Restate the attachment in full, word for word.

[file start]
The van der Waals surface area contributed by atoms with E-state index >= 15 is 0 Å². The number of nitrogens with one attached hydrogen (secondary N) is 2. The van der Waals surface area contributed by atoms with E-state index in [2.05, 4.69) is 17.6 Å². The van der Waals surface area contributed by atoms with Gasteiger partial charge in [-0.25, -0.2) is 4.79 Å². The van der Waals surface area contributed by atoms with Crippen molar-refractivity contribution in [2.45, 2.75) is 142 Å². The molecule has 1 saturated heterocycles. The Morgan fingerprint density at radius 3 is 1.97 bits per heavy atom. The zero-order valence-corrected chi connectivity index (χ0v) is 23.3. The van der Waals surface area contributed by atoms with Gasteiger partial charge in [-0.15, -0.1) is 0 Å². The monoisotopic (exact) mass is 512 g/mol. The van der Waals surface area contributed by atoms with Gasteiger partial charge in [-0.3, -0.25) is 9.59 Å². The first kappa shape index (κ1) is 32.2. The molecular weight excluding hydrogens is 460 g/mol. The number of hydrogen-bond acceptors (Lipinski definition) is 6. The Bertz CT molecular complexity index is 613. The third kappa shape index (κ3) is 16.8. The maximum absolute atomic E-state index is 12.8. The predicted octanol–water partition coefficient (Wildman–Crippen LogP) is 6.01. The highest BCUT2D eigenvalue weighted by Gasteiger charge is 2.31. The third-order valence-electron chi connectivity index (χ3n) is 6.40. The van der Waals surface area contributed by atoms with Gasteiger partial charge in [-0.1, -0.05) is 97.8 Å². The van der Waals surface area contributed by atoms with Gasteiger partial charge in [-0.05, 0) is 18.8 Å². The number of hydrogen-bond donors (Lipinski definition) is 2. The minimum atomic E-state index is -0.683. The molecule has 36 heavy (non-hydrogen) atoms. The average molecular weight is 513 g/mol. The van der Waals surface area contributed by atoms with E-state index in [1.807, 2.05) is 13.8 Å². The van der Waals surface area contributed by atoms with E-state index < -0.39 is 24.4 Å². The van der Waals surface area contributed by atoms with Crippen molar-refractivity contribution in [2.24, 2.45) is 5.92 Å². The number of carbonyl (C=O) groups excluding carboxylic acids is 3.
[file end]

The van der Waals surface area contributed by atoms with E-state index >= 15 is 0 Å². The number of nitrogens with one attached hydrogen (secondary N) is 2. The van der Waals surface area contributed by atoms with E-state index in [2.05, 4.69) is 17.6 Å². The van der Waals surface area contributed by atoms with Gasteiger partial charge in [-0.25, -0.2) is 4.79 Å². The van der Waals surface area contributed by atoms with Crippen molar-refractivity contribution in [2.45, 2.75) is 142 Å². The molecule has 1 saturated heterocycles. The Morgan fingerprint density at radius 3 is 1.97 bits per heavy atom. The zero-order valence-corrected chi connectivity index (χ0v) is 23.3. The van der Waals surface area contributed by atoms with Gasteiger partial charge in [-0.15, -0.1) is 0 Å². The monoisotopic (exact) mass is 512 g/mol. The van der Waals surface area contributed by atoms with Gasteiger partial charge in [-0.3, -0.25) is 9.59 Å². The first kappa shape index (κ1) is 32.2. The molecular weight excluding hydrogens is 460 g/mol. The number of hydrogen-bond acceptors (Lipinski definition) is 6. The Bertz CT molecular complexity index is 613. The third kappa shape index (κ3) is 16.8. The maximum absolute atomic E-state index is 12.8. The predicted octanol–water partition coefficient (Wildman–Crippen LogP) is 6.01. The highest BCUT2D eigenvalue weighted by Gasteiger charge is 2.31. The third-order valence-electron chi connectivity index (χ3n) is 6.40. The van der Waals surface area contributed by atoms with Gasteiger partial charge in [-0.1, -0.05) is 97.8 Å². The van der Waals surface area contributed by atoms with Gasteiger partial charge in [-0.05, 0) is 18.8 Å². The number of hydrogen-bond donors (Lipinski definition) is 2. The minimum atomic E-state index is -0.683. The molecule has 36 heavy (non-hydrogen) atoms. The average molecular weight is 513 g/mol. The van der Waals surface area contributed by atoms with E-state index in [1.807, 2.05) is 13.8 Å². The van der Waals surface area contributed by atoms with E-state index < -0.39 is 24.4 Å². The van der Waals surface area contributed by atoms with Crippen molar-refractivity contribution in [2.24, 2.45) is 5.92 Å². The number of carbonyl (C=O) groups excluding carboxylic acids is 3.